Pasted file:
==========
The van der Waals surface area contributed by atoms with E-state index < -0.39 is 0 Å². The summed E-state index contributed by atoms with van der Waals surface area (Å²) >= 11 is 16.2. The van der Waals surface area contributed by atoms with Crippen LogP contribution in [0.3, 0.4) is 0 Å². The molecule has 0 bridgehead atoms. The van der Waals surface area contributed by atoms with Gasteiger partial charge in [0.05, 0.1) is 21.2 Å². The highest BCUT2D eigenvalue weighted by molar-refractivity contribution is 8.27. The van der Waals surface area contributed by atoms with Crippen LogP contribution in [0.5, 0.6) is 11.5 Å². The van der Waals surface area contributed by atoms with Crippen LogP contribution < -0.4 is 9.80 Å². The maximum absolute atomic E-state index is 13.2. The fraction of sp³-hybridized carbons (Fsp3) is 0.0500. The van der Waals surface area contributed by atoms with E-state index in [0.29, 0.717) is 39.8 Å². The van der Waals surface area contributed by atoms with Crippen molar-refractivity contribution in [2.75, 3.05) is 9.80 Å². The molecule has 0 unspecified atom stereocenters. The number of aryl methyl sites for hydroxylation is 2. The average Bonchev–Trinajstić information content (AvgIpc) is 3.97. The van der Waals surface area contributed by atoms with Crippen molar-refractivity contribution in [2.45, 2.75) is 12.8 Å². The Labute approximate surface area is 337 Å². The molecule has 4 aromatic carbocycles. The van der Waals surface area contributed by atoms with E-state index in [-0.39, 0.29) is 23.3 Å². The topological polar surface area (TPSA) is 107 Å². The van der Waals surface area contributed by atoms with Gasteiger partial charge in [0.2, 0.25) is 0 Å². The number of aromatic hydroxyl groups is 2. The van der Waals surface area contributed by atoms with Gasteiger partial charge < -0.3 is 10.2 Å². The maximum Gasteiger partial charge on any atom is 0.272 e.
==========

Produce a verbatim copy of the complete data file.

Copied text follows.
The van der Waals surface area contributed by atoms with E-state index < -0.39 is 0 Å². The summed E-state index contributed by atoms with van der Waals surface area (Å²) >= 11 is 16.2. The van der Waals surface area contributed by atoms with Crippen LogP contribution in [0.3, 0.4) is 0 Å². The molecule has 0 bridgehead atoms. The van der Waals surface area contributed by atoms with Gasteiger partial charge in [0.05, 0.1) is 21.2 Å². The highest BCUT2D eigenvalue weighted by molar-refractivity contribution is 8.27. The van der Waals surface area contributed by atoms with Crippen LogP contribution in [0.5, 0.6) is 11.5 Å². The van der Waals surface area contributed by atoms with Crippen LogP contribution < -0.4 is 9.80 Å². The maximum absolute atomic E-state index is 13.2. The fraction of sp³-hybridized carbons (Fsp3) is 0.0500. The van der Waals surface area contributed by atoms with E-state index in [0.29, 0.717) is 39.8 Å². The van der Waals surface area contributed by atoms with Crippen molar-refractivity contribution in [2.75, 3.05) is 9.80 Å². The molecule has 0 unspecified atom stereocenters. The number of aryl methyl sites for hydroxylation is 2. The average Bonchev–Trinajstić information content (AvgIpc) is 3.97. The van der Waals surface area contributed by atoms with Crippen molar-refractivity contribution in [2.45, 2.75) is 12.8 Å². The Labute approximate surface area is 337 Å². The molecule has 4 aromatic carbocycles. The van der Waals surface area contributed by atoms with E-state index in [-0.39, 0.29) is 23.3 Å². The topological polar surface area (TPSA) is 107 Å². The van der Waals surface area contributed by atoms with Gasteiger partial charge in [0.2, 0.25) is 0 Å². The number of aromatic hydroxyl groups is 2. The van der Waals surface area contributed by atoms with Gasteiger partial charge < -0.3 is 10.2 Å². The maximum Gasteiger partial charge on any atom is 0.272 e.